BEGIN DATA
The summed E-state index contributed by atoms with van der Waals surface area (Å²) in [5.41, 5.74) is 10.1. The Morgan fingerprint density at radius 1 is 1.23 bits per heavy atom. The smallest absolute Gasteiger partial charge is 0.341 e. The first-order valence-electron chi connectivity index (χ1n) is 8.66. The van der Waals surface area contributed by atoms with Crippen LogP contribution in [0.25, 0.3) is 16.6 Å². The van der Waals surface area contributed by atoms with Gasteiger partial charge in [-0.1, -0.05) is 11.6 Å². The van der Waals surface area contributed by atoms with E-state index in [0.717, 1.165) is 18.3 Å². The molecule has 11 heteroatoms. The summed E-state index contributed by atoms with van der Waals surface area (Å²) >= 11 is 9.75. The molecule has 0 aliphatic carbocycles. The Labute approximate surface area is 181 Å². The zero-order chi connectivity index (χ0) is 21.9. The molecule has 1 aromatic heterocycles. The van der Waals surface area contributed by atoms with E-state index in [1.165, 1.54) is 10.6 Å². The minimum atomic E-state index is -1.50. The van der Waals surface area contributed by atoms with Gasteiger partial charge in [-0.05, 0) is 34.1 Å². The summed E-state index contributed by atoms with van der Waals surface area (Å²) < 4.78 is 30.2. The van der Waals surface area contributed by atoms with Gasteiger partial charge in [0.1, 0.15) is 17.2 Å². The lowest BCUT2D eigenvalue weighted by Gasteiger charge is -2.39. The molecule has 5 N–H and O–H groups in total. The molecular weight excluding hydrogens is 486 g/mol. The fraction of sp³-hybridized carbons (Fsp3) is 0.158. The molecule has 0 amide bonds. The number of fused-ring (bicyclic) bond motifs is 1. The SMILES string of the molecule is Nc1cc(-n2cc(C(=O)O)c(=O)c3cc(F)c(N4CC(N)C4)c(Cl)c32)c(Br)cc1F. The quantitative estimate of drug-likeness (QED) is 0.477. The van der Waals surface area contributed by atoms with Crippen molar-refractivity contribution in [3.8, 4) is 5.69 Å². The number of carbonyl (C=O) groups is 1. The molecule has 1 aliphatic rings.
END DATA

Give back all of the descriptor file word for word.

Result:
The summed E-state index contributed by atoms with van der Waals surface area (Å²) in [5.41, 5.74) is 10.1. The Morgan fingerprint density at radius 1 is 1.23 bits per heavy atom. The smallest absolute Gasteiger partial charge is 0.341 e. The first-order valence-electron chi connectivity index (χ1n) is 8.66. The van der Waals surface area contributed by atoms with Crippen LogP contribution in [0.25, 0.3) is 16.6 Å². The van der Waals surface area contributed by atoms with Gasteiger partial charge in [-0.1, -0.05) is 11.6 Å². The van der Waals surface area contributed by atoms with E-state index in [0.717, 1.165) is 18.3 Å². The molecule has 11 heteroatoms. The summed E-state index contributed by atoms with van der Waals surface area (Å²) >= 11 is 9.75. The molecule has 0 aliphatic carbocycles. The Labute approximate surface area is 181 Å². The zero-order chi connectivity index (χ0) is 21.9. The molecule has 1 aromatic heterocycles. The van der Waals surface area contributed by atoms with E-state index in [1.165, 1.54) is 10.6 Å². The minimum atomic E-state index is -1.50. The van der Waals surface area contributed by atoms with Gasteiger partial charge in [-0.05, 0) is 34.1 Å². The summed E-state index contributed by atoms with van der Waals surface area (Å²) < 4.78 is 30.2. The van der Waals surface area contributed by atoms with Gasteiger partial charge in [0.1, 0.15) is 17.2 Å². The lowest BCUT2D eigenvalue weighted by Gasteiger charge is -2.39. The molecule has 5 N–H and O–H groups in total. The molecular weight excluding hydrogens is 486 g/mol. The fraction of sp³-hybridized carbons (Fsp3) is 0.158. The molecule has 0 amide bonds. The number of fused-ring (bicyclic) bond motifs is 1. The SMILES string of the molecule is Nc1cc(-n2cc(C(=O)O)c(=O)c3cc(F)c(N4CC(N)C4)c(Cl)c32)c(Br)cc1F. The quantitative estimate of drug-likeness (QED) is 0.477. The van der Waals surface area contributed by atoms with Crippen molar-refractivity contribution in [3.8, 4) is 5.69 Å². The number of carbonyl (C=O) groups is 1. The molecule has 1 aliphatic rings.